How I rediscovered the best island in the Med.
I first fell for Greece as an Interrailing teen. Taking the cattle-ship ferry over from Brindisi on the heel of Italy was a rite of passage back then. But afterwards I kind of forgot about it, flirting instead with Turkey, France and Italy before starting a proper grown-up relationship with Spain and the Balearics. I thought of Greece as a bit past its prime; studenty, even. But I was wrong; my recent break has plunged me headlong in love again.
We arrive first in Corfu Town. It seems charming but is hot, dusty and a little down at heel – the recent economic disaster seems to show, with none of the glitzy airport renovations common elsewhere in Europe. We pick up the hire-car keys from the back of a van in the car park. So far, so Greek. We’re headed towards the north-east of Corfu, and wind our way up into the mountains along the coastal road through a string of sweet but turistico resorts. Finally we find our turning towards the village of Agios Stefanos. Almost immediately the atmosphere changes and we know we’re heading somewhere special.
This stretch of coast, from Nissaki to Kassiopi, was made famous by the Durrell family – the TV drama about them starring Keeley Hawes was shot here. More recently the area has become a millionaire’s playground, though it’s understated – no Chanel boutiques here. Back in 2008, it hit headlines when then shadow chancellor of the exchequer George Osborne and Labour grandee Peter Mandelson turned out to both be guests of financier Nat Rothschild’s villa and were papped having a tiff in a taverna in Agni (it later turned into Corfu-gate after another hoo-ha with Mandelson, this time aboard a Russian oligarch’s yacht). Anyway, you get the picture. There’s cash up in these hills.
Agios Stefanos is a dazzlingly beautiful horseshoe bay lined with former fishermen’s houses, tavernas and a couple of bars. We climb up the road through olive groves, past pastel-painted bee hives, a chicken coop and allotment of tomatoes, courgette flowers, figs and grape vines to reach our villa. What a joy to arrive at Villa Sotiris, with its sunbed-lined pool, olive and yucca trees, bougainvillea and views across the Ionian Sea. I take great pleasure in the villa’s welcome basket, which includes sweet honey, tomatoes and feta as well as the usual tea and biscuits, and the fact it will be cleaned twice during our stay. These are significant luxuries when you are the chief skivvy of the group. Life just got about 1000 per cent better.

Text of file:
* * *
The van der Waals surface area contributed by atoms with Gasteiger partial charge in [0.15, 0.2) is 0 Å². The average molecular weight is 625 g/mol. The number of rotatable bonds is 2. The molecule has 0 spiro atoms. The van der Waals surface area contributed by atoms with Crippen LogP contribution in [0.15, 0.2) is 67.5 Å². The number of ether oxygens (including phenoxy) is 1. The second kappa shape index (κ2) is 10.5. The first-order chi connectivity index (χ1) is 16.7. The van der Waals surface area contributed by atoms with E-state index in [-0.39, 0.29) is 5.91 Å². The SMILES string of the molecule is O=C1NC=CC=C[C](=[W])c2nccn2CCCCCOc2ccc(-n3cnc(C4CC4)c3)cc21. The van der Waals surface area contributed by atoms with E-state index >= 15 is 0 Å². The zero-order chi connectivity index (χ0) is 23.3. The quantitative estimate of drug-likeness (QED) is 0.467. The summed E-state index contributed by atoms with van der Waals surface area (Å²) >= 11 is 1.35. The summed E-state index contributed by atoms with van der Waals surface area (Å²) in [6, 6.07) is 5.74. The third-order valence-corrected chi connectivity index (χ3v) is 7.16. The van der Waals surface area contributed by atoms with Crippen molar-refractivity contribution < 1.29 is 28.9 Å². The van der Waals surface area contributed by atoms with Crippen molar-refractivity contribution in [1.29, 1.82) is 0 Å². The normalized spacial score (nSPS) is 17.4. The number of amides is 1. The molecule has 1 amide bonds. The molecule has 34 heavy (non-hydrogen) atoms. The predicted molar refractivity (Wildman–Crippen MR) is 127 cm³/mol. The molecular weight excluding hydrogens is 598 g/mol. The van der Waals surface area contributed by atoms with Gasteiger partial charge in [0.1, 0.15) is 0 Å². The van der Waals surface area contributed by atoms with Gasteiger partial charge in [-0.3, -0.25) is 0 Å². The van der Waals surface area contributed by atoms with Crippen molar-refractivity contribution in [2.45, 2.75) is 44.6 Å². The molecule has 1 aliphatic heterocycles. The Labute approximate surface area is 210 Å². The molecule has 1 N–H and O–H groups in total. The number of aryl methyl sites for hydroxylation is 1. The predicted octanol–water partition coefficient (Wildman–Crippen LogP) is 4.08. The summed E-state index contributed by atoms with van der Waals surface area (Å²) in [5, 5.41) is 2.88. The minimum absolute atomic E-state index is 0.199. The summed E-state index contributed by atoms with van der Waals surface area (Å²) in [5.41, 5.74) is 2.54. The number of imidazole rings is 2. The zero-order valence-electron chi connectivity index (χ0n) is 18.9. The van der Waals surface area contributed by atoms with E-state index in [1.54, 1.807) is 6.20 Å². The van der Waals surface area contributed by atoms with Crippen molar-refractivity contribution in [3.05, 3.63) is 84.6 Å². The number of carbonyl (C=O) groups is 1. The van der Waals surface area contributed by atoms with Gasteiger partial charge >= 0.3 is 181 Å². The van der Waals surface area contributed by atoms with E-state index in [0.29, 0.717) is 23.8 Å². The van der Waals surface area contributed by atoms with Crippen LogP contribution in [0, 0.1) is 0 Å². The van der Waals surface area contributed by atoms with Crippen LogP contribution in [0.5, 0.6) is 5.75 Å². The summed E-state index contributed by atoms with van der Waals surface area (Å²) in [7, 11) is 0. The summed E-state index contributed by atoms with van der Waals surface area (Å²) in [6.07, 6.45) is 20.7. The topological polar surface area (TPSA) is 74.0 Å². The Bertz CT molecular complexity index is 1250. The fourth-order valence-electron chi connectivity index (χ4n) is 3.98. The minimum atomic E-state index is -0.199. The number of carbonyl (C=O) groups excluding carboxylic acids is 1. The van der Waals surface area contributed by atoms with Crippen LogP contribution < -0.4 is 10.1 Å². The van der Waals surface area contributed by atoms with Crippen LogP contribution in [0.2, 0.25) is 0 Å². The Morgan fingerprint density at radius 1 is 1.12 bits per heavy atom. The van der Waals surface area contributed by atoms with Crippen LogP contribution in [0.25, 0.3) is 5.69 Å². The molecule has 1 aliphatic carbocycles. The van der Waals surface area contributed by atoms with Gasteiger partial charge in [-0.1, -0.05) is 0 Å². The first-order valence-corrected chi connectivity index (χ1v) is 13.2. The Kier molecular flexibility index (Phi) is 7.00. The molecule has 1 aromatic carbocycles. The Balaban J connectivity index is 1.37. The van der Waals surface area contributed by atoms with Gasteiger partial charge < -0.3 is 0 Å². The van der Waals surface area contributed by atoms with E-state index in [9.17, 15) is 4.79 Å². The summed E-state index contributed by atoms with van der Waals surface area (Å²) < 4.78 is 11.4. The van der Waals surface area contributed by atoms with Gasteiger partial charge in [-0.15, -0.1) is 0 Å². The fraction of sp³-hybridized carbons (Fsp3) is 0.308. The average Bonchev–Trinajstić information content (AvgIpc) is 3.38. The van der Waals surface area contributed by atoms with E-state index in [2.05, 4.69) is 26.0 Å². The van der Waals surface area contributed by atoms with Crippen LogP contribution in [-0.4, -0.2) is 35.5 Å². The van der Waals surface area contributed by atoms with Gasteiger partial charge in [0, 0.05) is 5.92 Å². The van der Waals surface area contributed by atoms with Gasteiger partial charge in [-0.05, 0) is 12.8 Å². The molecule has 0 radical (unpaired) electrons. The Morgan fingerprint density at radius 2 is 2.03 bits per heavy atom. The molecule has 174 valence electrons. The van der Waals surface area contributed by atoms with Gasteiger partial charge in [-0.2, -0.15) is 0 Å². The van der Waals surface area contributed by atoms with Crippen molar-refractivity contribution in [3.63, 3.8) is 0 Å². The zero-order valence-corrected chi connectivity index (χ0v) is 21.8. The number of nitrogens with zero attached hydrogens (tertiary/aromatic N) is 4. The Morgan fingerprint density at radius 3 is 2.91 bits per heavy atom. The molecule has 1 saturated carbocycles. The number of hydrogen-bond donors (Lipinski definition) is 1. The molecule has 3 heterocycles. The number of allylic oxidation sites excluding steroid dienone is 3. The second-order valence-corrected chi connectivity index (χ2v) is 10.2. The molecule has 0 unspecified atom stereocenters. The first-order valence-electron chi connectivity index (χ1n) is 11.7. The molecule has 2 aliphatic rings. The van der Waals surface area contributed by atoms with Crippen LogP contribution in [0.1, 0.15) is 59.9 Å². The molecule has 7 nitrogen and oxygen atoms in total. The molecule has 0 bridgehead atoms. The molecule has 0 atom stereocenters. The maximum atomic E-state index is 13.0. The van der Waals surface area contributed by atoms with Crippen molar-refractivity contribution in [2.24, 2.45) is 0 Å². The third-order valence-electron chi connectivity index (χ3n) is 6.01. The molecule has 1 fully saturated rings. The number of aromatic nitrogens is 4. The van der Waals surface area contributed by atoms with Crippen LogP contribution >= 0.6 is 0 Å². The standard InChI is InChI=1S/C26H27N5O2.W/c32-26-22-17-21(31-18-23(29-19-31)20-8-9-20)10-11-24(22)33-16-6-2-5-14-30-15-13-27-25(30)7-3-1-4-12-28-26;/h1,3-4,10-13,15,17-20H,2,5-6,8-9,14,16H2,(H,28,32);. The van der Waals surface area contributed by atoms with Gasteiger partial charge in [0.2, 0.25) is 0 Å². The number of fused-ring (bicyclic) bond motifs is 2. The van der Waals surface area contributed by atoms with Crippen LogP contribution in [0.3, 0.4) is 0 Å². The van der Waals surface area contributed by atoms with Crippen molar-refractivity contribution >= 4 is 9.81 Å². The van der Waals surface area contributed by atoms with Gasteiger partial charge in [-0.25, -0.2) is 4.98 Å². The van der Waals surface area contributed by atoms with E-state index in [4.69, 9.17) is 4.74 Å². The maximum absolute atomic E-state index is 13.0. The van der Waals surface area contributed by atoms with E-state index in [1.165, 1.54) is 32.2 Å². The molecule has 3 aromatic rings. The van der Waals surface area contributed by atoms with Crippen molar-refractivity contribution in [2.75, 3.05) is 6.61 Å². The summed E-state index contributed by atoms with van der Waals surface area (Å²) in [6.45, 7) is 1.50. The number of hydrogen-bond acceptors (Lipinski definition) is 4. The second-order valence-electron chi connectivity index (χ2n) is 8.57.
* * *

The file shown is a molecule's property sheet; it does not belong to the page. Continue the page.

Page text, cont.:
The village is five minutes away, so we wander down for dinner at Eucalypto, sitting on an impossibly perfect table overlooking the boats in the bay. There are blue gingham tablecloths and the requisite feral cats. Burning dishes of smouldering Greek coffee are placed around our feet to deter the wasps while we eat freshly caught bream, octopus and chips. Most of the tourists here are well-heeled Brits – Notting Hill types; men in pink shirts with floppy public-school hair; women in white cheesecloth sundresses. It’s pretty different from my usual routine and I’m loving every minute.
Next day we buy ourselves a picnic and rent a motorboat complete with a cool box and sun canopy. It’s the best way to check out the coast, as the roads are steep and bendy and the little coastal footpaths (of which there are many) seem too much effort in this heat. Pretty soon we’re anchored just off a secluded pebbly beach. We swim through the turquoise water to land and sit on the conveniently placed sun-bleached log. It’s the best swim I’ve had in decades. The water is so clear you can see 20ft down. Back on the boat the picnic – with delicious filo-pastry feta and spinach slices from the supermarket – goes down a dream. Off we motor, puttering by the little villages of Agni (gorgeous, posh) and Kalami (Durrell country) and finishing up in another cove, this time lined with olive and myrtle and flashy yachts that show us how the other half live.On the way home we buy a pre- prepared barbecue and cook out on the terrace. It feels like paradise.
Another day, another superb beach. Avlaki beach is a five-minute drive away, down a surprisingly lush road to a beach of huge, smooth, pure white pebbles. We lunch under a plane tree in a taverna called Cavo Barbaro, though ‘taverna’ is a slight misnomer as this is not the feta-salad-and-chips type cafe of my youth (now non-existent here), but a €15-per-dish scenario and lots more Notting Hill couples. We play with some cute kittens then return to our towels for a post-lunch swim. Lying back like a starfish in the super- salty sea, the water crackling in my ears, feels like a natural flotation tank. By the end of the week I’m up to my neck in a holiday romance – with Corfu. As we drive back to the airport I actually have tears in my eyes. I just don’t want to leave. But I’ll be back, my beautiful Greece. And in the meantime, I promise to think of you every single day.